Violating the basic privacy laws to which healthcare patients are entitled can be costly, such as the case involving the San Juan, Puerto Rico-based health insurance company Triple-S Management Corporation.

Triple-S Management has agreed to pay a whopping $3.5 million settlement as part of a Resolution Agreement with the United Stated Department of Health and Human Services (HHS) Office of Civil Rights (OCR). The HHS claims that Triple-S Management and its respective subsidiaries were involved in numerous Health Insurance Portability and Accountability Act (HIPAA) violations over the past four years.

After receiving several breach notifications from Triple-S, the OCR launched an investigation into the practice. It found that Triple-S Management failed to properly implement the necessary administrative, physical and technical safeguards to prevent disclosure of Protected Health Information (PHI); it failed to conduct regular risk analysis of its computer systems and networks; it failed to implement security measures to lower the risk of data breach; and the OCR claims that Triple-S Management even disclosed PHI to third-party organizations without the use of a Business Associated Agreement (BAA).

Not only is Triple-S Management required to pay a near record-setting settlement of $3.5 million, but it must also make changes to correct the noncompliances identified in the Resolution Agreement. These changes include the implementation of regular risk assessments and analysis; the development of a system for evaluating operational changes in its computer network; reviewing and modifying its HIPAA training materials; and reviewing and modifying its policies and procedures for HIPAA compliance.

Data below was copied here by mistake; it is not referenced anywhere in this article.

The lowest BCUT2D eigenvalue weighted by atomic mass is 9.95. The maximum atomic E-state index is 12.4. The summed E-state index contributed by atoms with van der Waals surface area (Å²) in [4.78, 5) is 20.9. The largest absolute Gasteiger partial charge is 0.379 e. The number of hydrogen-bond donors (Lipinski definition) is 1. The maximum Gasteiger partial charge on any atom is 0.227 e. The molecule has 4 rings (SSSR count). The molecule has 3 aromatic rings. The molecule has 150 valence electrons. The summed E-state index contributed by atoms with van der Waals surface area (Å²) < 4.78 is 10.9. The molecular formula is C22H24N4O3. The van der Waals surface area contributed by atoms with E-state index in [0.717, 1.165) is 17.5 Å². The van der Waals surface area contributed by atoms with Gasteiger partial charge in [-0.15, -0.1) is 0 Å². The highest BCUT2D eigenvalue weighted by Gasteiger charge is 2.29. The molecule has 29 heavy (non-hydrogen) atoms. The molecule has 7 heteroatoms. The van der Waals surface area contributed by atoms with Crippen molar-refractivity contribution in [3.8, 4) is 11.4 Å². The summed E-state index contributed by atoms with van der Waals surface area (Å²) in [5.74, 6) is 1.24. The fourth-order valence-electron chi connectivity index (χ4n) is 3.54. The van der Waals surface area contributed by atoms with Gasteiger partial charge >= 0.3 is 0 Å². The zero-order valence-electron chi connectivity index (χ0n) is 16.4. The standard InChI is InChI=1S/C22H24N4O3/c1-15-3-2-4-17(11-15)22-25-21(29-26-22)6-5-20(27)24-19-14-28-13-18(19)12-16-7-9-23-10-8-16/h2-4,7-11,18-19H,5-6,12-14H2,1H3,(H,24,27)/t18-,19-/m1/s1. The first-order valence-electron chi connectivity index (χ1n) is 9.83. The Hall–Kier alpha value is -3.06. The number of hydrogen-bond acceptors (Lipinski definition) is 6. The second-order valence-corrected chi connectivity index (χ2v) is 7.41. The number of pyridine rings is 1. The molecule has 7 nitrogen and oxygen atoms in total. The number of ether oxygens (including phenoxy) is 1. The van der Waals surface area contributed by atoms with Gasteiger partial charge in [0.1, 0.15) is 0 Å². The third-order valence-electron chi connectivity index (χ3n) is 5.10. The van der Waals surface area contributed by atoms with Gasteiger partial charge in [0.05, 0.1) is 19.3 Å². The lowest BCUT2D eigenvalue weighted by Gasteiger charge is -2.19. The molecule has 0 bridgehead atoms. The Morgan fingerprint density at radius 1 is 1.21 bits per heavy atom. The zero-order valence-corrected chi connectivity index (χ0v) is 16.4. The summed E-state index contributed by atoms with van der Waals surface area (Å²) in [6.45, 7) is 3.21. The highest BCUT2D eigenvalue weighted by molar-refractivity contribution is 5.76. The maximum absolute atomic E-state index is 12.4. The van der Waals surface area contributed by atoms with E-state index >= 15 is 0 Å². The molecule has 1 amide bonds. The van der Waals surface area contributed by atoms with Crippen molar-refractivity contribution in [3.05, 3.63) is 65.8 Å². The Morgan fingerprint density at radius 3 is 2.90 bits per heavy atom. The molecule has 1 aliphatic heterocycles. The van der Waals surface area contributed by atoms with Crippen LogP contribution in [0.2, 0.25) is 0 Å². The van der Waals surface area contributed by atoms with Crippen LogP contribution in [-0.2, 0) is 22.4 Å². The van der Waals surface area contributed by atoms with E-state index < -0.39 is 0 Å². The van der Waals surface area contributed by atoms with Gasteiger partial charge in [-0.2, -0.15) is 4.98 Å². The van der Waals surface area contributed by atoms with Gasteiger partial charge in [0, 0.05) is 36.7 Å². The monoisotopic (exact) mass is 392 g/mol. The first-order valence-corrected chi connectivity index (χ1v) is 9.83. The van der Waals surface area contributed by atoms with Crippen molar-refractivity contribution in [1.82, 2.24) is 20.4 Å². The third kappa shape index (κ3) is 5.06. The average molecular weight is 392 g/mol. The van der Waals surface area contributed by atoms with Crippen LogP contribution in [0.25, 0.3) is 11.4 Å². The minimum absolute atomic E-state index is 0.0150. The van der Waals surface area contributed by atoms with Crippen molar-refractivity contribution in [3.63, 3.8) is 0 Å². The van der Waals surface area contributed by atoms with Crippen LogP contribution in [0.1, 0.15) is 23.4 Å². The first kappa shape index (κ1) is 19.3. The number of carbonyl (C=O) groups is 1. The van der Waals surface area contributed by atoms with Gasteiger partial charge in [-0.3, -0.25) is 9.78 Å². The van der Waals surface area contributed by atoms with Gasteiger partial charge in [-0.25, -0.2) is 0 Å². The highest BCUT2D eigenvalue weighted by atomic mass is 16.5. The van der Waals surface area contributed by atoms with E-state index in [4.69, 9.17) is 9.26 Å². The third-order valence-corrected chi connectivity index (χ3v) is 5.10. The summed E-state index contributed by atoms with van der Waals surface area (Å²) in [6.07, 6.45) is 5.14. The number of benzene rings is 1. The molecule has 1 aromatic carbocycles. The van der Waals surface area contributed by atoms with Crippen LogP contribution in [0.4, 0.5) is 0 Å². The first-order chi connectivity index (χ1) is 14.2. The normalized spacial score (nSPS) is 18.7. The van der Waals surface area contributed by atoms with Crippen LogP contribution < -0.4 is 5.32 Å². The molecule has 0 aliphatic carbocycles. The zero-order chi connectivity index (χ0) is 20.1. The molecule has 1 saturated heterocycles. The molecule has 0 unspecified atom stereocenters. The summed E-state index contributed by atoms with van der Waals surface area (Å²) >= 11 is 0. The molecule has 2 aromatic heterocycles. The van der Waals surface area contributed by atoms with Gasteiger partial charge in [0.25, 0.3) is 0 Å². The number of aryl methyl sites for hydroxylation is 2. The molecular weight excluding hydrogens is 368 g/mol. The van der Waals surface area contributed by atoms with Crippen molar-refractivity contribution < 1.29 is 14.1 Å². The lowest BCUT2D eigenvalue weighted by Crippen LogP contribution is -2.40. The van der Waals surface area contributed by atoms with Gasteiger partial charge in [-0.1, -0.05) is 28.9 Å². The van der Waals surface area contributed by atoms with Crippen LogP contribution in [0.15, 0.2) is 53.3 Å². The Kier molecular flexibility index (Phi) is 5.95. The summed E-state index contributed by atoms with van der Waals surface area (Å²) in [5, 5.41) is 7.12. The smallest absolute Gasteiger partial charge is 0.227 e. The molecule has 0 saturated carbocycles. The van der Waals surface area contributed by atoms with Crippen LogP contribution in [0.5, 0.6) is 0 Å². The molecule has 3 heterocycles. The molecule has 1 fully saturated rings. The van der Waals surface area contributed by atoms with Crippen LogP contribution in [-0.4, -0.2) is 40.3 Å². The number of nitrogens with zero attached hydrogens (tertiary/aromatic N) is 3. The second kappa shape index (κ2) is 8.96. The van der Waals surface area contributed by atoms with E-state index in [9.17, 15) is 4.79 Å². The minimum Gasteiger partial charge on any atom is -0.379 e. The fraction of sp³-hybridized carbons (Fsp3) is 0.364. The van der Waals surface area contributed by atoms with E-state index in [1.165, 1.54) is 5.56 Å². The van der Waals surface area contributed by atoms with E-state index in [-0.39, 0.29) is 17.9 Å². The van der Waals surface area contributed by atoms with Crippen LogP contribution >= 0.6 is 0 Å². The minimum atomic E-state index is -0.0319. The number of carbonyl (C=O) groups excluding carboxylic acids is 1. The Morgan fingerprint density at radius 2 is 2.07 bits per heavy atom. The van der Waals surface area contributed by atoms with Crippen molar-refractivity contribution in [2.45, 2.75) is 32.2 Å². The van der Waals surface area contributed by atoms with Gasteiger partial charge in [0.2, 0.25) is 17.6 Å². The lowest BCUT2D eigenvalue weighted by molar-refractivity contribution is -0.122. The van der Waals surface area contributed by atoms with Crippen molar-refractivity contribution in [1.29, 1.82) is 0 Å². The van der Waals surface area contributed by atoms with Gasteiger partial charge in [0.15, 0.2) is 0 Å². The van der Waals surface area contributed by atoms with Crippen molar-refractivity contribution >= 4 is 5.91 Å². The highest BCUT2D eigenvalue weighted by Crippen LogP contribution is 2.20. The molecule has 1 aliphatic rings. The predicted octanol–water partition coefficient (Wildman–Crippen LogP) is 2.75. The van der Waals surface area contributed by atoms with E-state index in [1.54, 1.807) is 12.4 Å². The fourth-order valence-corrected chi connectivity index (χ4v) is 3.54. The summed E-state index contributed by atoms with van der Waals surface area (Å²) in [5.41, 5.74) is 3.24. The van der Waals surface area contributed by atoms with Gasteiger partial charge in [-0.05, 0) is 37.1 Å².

This case sends an important message for HIPAA Covered Entities not only about compliance with the requirements of the Security Rule, including risk analysis, but compliance with the requirements of the Privacy Rule, including those addressing business associate agreements and the minimum necessary use of protected health information,” said OCR Director Jocelyn Samuels in a statement.

Triple-S Management is one just example of why it's important for covered entities to abide by HIPAA. As the OCR prepares for its second round of audits, other healthcare providers, insurance companies and covered entities should use this time to ensure they are compliant. By correcting potential violations now, you can avoid being slapped with a hefty fine or other penalties.

To learn more about the settlement between Triple-S Management and the OCR, check out the Resolution Agreement here. The HHS has also posted a press release regarding the settlement on its website here.

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